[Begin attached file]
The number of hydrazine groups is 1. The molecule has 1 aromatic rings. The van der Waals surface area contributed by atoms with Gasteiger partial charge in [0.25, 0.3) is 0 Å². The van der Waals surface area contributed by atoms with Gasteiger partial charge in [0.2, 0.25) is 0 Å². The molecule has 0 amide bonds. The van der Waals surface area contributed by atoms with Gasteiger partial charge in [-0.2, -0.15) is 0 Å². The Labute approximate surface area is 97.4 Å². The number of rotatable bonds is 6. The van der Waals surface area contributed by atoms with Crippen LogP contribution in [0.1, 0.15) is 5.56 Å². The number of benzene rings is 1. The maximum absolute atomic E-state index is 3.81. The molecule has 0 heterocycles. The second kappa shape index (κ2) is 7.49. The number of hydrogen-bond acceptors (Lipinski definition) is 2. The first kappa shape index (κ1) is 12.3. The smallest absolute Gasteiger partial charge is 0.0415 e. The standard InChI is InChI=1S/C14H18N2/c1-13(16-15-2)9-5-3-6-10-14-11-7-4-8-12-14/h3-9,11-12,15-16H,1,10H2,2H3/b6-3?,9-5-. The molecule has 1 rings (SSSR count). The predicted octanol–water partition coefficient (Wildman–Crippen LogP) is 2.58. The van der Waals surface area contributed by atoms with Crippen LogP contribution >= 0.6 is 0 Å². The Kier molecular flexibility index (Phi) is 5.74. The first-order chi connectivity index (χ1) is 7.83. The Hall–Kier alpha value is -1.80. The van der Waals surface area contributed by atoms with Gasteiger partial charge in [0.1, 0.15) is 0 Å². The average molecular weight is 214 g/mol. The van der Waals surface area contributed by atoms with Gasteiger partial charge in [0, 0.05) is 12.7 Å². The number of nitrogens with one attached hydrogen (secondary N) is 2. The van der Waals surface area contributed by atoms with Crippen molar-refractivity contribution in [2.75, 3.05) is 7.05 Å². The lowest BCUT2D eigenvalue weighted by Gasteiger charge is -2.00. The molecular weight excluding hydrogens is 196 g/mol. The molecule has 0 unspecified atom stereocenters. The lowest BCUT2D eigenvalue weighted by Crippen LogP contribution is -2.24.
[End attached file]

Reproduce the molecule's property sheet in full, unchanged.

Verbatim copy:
The number of hydrazine groups is 1. The molecule has 1 aromatic rings. The van der Waals surface area contributed by atoms with Gasteiger partial charge in [0.25, 0.3) is 0 Å². The van der Waals surface area contributed by atoms with Gasteiger partial charge in [0.2, 0.25) is 0 Å². The molecule has 0 amide bonds. The van der Waals surface area contributed by atoms with Gasteiger partial charge in [-0.2, -0.15) is 0 Å². The Labute approximate surface area is 97.4 Å². The number of rotatable bonds is 6. The van der Waals surface area contributed by atoms with Crippen LogP contribution in [0.1, 0.15) is 5.56 Å². The number of benzene rings is 1. The maximum absolute atomic E-state index is 3.81. The molecule has 0 heterocycles. The second kappa shape index (κ2) is 7.49. The number of hydrogen-bond acceptors (Lipinski definition) is 2. The first kappa shape index (κ1) is 12.3. The smallest absolute Gasteiger partial charge is 0.0415 e. The standard InChI is InChI=1S/C14H18N2/c1-13(16-15-2)9-5-3-6-10-14-11-7-4-8-12-14/h3-9,11-12,15-16H,1,10H2,2H3/b6-3?,9-5-. The molecule has 1 rings (SSSR count). The predicted octanol–water partition coefficient (Wildman–Crippen LogP) is 2.58. The van der Waals surface area contributed by atoms with Crippen LogP contribution >= 0.6 is 0 Å². The Kier molecular flexibility index (Phi) is 5.74. The first-order chi connectivity index (χ1) is 7.83. The Hall–Kier alpha value is -1.80. The van der Waals surface area contributed by atoms with Gasteiger partial charge in [0.1, 0.15) is 0 Å². The average molecular weight is 214 g/mol. The van der Waals surface area contributed by atoms with Gasteiger partial charge in [0, 0.05) is 12.7 Å². The number of nitrogens with one attached hydrogen (secondary N) is 2. The van der Waals surface area contributed by atoms with Crippen molar-refractivity contribution in [2.75, 3.05) is 7.05 Å². The lowest BCUT2D eigenvalue weighted by Gasteiger charge is -2.00. The molecular weight excluding hydrogens is 196 g/mol. The molecule has 0 unspecified atom stereocenters. The lowest BCUT2D eigenvalue weighted by Crippen LogP contribution is -2.24.